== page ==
Cities: where public health and climate experts must meet

Article, 24 July 2020

In this third report in our series on lessons from the coronavirus pandemic, we discuss the importance of greater interaction between people working on public health crises in cities and those managing the risks of climate change and disasters.

A large sign in a street

A sign sets out COVID-19 safety protocols introduced by local government in Muntinlupa City, Philippines (Photo: Minette Rimando, ILO via Flickr, CC BY-NC-ND 2.0)

Beyond COVID-19: grassroots visions of change

This article is part of a new IIED series that brings together forward-looking responses on specific themes in reaction to the coronavirus pandemic, drawing on our partners’ insights and providing a platform for voices from the global South.

Here, IIED principal researcher Aditya Bahadur and independent climate policy researcher Anmol Arora look at the importance of  achieving a joined-up approach to risk management in urban settings.

Given the impact that climate change and disasters have on health in cities, there are growing calls for the two disciplines to connect. And this closer collaboration has become more urgent during the COVID-19 crisis: there is much that could be gained from the two communities working together.

Sharing lessons, tools and approaches will lead to a more comprehensive approach for managing the many simultaneous risks that cities have to face.

Lessons from urban resilience

Pandemics managers can gain from an understanding of how the community of people working on urban resilience has benefited from engaging with a wide variety of stakeholders and from securing sustained political attention.

Many urban resilience initiatives include actors spanning universities, civil society organisations, international organisations, local governments and citizens’ groups, all working towards equitable responses to climate and disaster risk. In contrast, the response to COVID-19 has been fairly top-down, with national and subnational governments leading the charge directly and minimal participation from civil society actors.

Future pandemic responses could employ more inclusive models of risk governance.

It is also crucial that city leaders make sure any responses continue beyond times of emergency. Transnational associations of city leaders, such as the Global Covenant of Mayors for Climate and Energy, the World Organization of United Cities, C40 and ICLEI have contributed to making tackling climate change consistently a political priority.

For instance, the World Mayors’ Summit that C40 organises every year has been a catalyst for change. While city leaders around the world have been activated to manage the COVID-19 crisis, will urban health and pandemic preparedness remain a political priority after the crisis abates? Similar leadership platforms can help ensure this.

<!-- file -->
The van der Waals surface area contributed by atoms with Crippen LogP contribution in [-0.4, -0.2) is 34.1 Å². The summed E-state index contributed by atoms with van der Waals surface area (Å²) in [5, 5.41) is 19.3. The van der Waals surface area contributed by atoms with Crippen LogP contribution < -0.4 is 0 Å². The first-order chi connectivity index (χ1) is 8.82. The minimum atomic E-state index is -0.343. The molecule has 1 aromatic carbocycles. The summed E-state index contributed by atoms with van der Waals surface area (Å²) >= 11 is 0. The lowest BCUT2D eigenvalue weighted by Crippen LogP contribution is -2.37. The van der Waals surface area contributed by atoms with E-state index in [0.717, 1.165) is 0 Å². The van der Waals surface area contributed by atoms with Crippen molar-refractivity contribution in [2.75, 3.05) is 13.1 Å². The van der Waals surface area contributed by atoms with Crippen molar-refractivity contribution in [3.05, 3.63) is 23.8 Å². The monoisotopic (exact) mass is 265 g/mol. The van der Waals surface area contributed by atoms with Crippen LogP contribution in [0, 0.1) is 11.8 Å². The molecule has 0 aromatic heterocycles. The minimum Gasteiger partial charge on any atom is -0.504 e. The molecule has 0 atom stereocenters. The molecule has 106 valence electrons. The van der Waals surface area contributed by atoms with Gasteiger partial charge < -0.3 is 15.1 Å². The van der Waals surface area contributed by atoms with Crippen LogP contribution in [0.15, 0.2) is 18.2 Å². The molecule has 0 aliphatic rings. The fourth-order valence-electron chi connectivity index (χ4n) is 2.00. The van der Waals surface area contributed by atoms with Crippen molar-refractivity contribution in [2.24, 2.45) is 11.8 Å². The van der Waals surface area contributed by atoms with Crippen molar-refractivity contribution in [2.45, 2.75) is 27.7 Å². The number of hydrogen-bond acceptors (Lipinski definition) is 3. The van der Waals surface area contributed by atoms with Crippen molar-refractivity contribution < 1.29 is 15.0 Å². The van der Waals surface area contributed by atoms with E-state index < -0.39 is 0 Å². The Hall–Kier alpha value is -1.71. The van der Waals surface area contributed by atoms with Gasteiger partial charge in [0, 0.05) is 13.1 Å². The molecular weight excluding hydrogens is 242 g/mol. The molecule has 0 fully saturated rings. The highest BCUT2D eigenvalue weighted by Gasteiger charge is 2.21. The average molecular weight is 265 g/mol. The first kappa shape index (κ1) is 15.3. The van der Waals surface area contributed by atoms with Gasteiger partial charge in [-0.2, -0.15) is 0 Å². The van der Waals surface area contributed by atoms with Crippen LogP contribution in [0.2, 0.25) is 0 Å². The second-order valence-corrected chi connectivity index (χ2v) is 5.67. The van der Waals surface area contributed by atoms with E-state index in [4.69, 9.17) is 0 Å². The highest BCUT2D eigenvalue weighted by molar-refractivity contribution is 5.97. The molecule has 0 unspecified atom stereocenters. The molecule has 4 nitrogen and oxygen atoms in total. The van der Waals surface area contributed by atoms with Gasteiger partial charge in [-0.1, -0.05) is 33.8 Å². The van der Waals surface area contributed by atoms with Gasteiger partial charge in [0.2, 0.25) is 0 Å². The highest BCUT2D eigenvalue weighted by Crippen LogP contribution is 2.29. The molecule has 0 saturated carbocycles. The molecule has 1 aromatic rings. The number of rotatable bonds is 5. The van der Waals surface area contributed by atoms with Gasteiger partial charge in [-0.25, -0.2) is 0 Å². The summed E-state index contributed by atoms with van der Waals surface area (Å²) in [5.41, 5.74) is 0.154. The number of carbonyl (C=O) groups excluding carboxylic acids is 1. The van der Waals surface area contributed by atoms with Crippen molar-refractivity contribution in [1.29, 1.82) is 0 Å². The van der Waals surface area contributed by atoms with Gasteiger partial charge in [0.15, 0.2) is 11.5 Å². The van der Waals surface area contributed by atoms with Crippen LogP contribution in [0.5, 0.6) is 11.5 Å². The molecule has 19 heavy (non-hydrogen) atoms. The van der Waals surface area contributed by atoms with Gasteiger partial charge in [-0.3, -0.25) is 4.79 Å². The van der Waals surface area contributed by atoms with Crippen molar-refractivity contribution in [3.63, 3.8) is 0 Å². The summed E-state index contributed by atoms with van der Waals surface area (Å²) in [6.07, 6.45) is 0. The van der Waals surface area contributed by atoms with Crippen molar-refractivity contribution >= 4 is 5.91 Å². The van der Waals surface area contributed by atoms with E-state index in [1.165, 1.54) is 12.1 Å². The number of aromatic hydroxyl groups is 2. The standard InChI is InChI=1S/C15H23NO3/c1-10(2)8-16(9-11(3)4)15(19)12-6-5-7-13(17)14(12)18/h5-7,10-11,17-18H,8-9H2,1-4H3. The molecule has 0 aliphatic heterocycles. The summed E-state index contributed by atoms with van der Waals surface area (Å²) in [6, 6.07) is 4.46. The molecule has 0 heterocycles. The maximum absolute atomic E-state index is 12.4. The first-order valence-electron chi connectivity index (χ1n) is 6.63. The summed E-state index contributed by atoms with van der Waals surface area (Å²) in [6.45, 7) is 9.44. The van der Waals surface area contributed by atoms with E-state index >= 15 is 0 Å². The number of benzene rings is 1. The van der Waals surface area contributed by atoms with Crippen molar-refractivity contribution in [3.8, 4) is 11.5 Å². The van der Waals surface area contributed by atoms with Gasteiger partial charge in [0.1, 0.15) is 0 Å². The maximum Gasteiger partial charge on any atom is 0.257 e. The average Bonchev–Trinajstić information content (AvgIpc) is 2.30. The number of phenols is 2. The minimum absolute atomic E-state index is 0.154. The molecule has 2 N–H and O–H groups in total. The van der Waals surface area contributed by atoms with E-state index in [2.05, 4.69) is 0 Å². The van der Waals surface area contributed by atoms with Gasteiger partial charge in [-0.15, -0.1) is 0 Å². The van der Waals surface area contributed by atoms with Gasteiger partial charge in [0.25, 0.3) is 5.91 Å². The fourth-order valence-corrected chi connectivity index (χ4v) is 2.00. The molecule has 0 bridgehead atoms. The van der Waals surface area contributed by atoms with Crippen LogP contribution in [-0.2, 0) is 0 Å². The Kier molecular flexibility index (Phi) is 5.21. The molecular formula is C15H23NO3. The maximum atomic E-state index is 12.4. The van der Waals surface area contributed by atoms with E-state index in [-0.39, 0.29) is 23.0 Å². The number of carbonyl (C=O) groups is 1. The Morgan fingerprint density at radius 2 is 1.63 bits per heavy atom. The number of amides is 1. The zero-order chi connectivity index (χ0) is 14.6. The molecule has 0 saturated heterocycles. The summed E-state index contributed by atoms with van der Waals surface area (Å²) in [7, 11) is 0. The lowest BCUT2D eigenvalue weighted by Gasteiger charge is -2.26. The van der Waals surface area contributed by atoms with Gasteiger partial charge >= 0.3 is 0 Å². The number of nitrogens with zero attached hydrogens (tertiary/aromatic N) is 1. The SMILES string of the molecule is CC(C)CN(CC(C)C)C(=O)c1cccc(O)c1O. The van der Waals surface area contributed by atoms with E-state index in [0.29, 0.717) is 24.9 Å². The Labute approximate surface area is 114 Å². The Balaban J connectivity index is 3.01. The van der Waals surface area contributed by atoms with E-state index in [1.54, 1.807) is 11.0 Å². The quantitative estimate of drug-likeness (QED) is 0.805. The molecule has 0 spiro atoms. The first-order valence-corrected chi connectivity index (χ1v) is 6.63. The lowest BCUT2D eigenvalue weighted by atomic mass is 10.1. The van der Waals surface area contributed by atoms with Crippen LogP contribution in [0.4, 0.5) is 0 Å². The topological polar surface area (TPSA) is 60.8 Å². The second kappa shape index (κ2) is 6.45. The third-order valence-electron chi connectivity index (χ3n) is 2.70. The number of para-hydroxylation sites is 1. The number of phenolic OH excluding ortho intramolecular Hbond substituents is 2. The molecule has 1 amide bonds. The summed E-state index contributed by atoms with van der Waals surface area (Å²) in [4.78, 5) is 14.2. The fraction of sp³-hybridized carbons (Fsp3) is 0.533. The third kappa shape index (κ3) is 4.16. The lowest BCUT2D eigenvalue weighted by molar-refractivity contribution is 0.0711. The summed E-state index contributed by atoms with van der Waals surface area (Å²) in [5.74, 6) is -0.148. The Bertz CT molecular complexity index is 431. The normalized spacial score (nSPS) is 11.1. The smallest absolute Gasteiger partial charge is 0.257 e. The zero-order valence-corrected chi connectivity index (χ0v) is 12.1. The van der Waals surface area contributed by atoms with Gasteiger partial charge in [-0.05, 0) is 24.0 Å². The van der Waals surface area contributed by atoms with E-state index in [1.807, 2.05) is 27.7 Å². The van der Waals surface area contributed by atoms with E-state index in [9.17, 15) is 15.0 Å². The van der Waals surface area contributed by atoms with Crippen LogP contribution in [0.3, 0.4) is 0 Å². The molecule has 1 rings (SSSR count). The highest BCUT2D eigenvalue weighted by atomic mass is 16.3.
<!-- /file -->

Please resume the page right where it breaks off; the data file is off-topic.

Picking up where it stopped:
Lessons from pandemic response

On the other hand, certain tools and approaches being employed to manage COVID-19 could inform efforts to manage climate and disaster risk in cities.

For example, the pandemic has created an opening for ‘mainstreaming’ the use of big data in risk management, and the urban resilience community must capitalise on this opportunity, while being aware of the privacy and ethical issues. A good illustration of using big data is aarogya setu (Bridge to Health), the platform developed by the Indian government, which uses dynamic data streams to determine if municipal wards should be ‘locked down’ to reduce the risk of transmission.

And the manner in which the private sector (hospitals, hotels, pharmaceutical companies) has been drawn into responding to the COVID-19 crisis holds a lesson for the urban resilience community, which has struggled to capitalise on the potential of this sector.  

Some of the biggest hotels in India have been linked with hospitals to help care for patients with mild symptoms and in the UK, hotels have housed the homeless to ensure that they are isolated.

A similar range of arrangements during floods, heatwaves and cyclones could help save lives too.

The way forward: joined-up risk analysis and response

There is a credible case to be made for greater engagement between these two communities of practice. A good example of where this works is the Mayor’s Office of Risk and Resiliency in New York that considers the threat of climate change in conjunction with other risks spanning security, health and financial shocks and works with a varied group of stakeholders to build resilience.  

This joined-up approach for risk management is essential for ensuring that cities not only function but flourish through an increasing number of interacting shocks and stresses.

Resources

Read more

Our collection about coronavirus examines some of the emerging impacts of the COVID-19 pandemic on the people and places where we work.

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